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Planet Venus slowing down

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February 14, 2012

Visualization of the Venus Express in orbit above Venus (Image: ESA)

Visualization of the Venus Express in orbit above Venus (Image: ESA)

The rotation of the planet Venus is slowing down, according to recent data gathered by the European Space Agency's Venus Express satellite. Peering through the planet's dense atmosphere with infrared imaging, the orbiter saw surface features up to 20 km (12.4 miles) from their expected location. The discrepancy could be explained if the Venusian day has lengthened by six and a half minutes since the planet's speed of rotation was established 16 years ago.

Venus' accepted rate of rotation was established by NASA's Magellan mission in the 1990s, when a day on Venus (or one rotation) was clocked at being equal in duration to 243.0185 Earth days. Slow, in other words. But it would appear that the rotation has slowed further still in recent years.

"When the two maps did not align, I first thought there was a mistake in my calculations as Magellan measured the value very accurately, but we have checked every possible error we could think of," said planetary scientist Nils Müller of the DLR German Aerospace Centre. Long-duration radar measurements from Earth appear to corroborate the findings, according to the ESA.

Fluctuating weather patterns are believed to affect planetary rotation through friction with the surface. An Earth day can vary by a millisecond, depending on seasonal wind patterns and temperatures. But this phenomenon has been discounted as the cause for the Venusian discrepancy because such small, random fluctuations should average out over longer periods.

However, the ESA claims that other atmospheric modeling has shown that Venus might undergo decades-long weather cycles which might perhaps cause more lasting changes to the planet's rotational speed. It's an explanation that might account for the 390-second lengthening of the Venusian day.

Pinning down the precise rate of the planet's rotation is not without practical application. "An accurate value for Venus' rotation rate will help in planning future missions, because precise information will be needed to select potential landing sites," said Venus Express scientist Håkan Svedhem.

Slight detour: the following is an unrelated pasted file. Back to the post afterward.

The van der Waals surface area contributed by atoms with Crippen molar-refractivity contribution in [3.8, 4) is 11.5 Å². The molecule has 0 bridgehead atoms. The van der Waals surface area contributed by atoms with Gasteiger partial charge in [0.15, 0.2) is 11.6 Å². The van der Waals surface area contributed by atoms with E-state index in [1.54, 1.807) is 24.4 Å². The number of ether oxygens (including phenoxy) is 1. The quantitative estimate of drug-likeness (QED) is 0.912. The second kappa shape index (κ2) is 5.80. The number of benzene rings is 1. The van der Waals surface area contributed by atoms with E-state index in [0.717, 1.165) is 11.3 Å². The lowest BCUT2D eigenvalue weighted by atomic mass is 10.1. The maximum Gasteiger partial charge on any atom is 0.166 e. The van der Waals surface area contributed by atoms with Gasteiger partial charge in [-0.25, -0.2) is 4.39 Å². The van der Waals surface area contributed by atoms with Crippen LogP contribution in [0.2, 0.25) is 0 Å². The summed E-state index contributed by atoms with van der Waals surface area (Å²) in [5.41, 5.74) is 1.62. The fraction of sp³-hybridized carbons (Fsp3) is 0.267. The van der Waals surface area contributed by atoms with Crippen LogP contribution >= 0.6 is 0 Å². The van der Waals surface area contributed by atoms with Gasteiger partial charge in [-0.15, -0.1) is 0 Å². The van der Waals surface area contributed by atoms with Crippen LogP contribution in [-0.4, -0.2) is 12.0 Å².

Venus Express has monitored the planet's atmosphere since 2006 and will continue to do so until at least December 31 2014, though further project funding may be allocated before then.

Source: ESA

About the Author
James Holloway James lives in East London where he punctuates endless tea drinking with freelance writing and meteorological angst. Unlocking Every Extend Extra Extreme’s “Master of Extreme” achievement was the fourth proudest moment of his life.   All articles by James Holloway
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9 Comments

Isn't Venus in a locked orbit with one side facing Earth? If so, wouldn't you expect the rotation period to slow down and speed up as the Earth and Venus change distances in their orbits?

MBadgero
14th February, 2012 @ 07:11 am PST

You appear to be thinking of the moon. Venus is a bit bigger and a bit further away.

Also it goes around the sun, not the earth.

Dave Cross
14th February, 2012 @ 10:22 am PST

:) no, I know the moon is in a locked orbit around the Earth and Venus orbits the Sun, not the Earth.

I thought I read a long time ago that astronomers were surprised that Venus was not in a locked orbit around the Sun, but that radar images of Venus from Earth always showed the same side, and that was how they first determined that Venus' rotation was retrograde.

MBadgero
14th February, 2012 @ 12:23 pm PST

MBadgero, you're thinking of Mercury, not Venus. Mercury is tidally locked around the sun.

Mary Della Valle
14th February, 2012 @ 01:17 pm PST

I'd have appreciated some suggested implications and further details. Presumably it can't recover the speed without drifting closer to the sun? Would the slowing of its rotation cause that to happen anyway? Would the orbiter not have recognised this as well as the slowing? An interesting article, but not as informative as I'd hope for.

Marcus Carr
14th February, 2012 @ 04:22 pm PST

@mbadgero: yesm, that is what I heard those many years ago. That the mystery of the rotation of Venus, was that it was not locked, but mysteriously patterned its rotation to exactly match the position of earth with its rotational displacement. Very strange but true. Would almost certainly have to be something in the dynamic collapse of the nebulous cloud during formation I would think. These other blokes just are not up on science is all.

Paul Higginbotham Sr.
14th February, 2012 @ 06:39 pm PST

@Paul Higgibotham: Yes, that's true, but that's not tidal locking.

@Marcus Carr: No, the increase in the venusian day length will not affect it's orbit around the Sun. However, if Venus had any moons that would affect their orbits around Venus.

This is what's happening to Earth's core but at a much slower rate.

hyperspaced
15th February, 2012 @ 02:31 am PST

@Mary, Mercury also is not tidally locked with one face always to the sun (as Earth's moon is to Earth), but in a 3:2 synchronous rotation.

@Paul, while it's known to many that Venus rotates backwards, I think the history of what was expected before this was known and how it was discovered may lost to the Internet.

MBadgero
15th February, 2012 @ 05:28 am PST

GULP

Fluctuating weather patterns

decades-long weather cycles

Must be manmade global warming!

Goomba
21st February, 2012 @ 08:30 am PST
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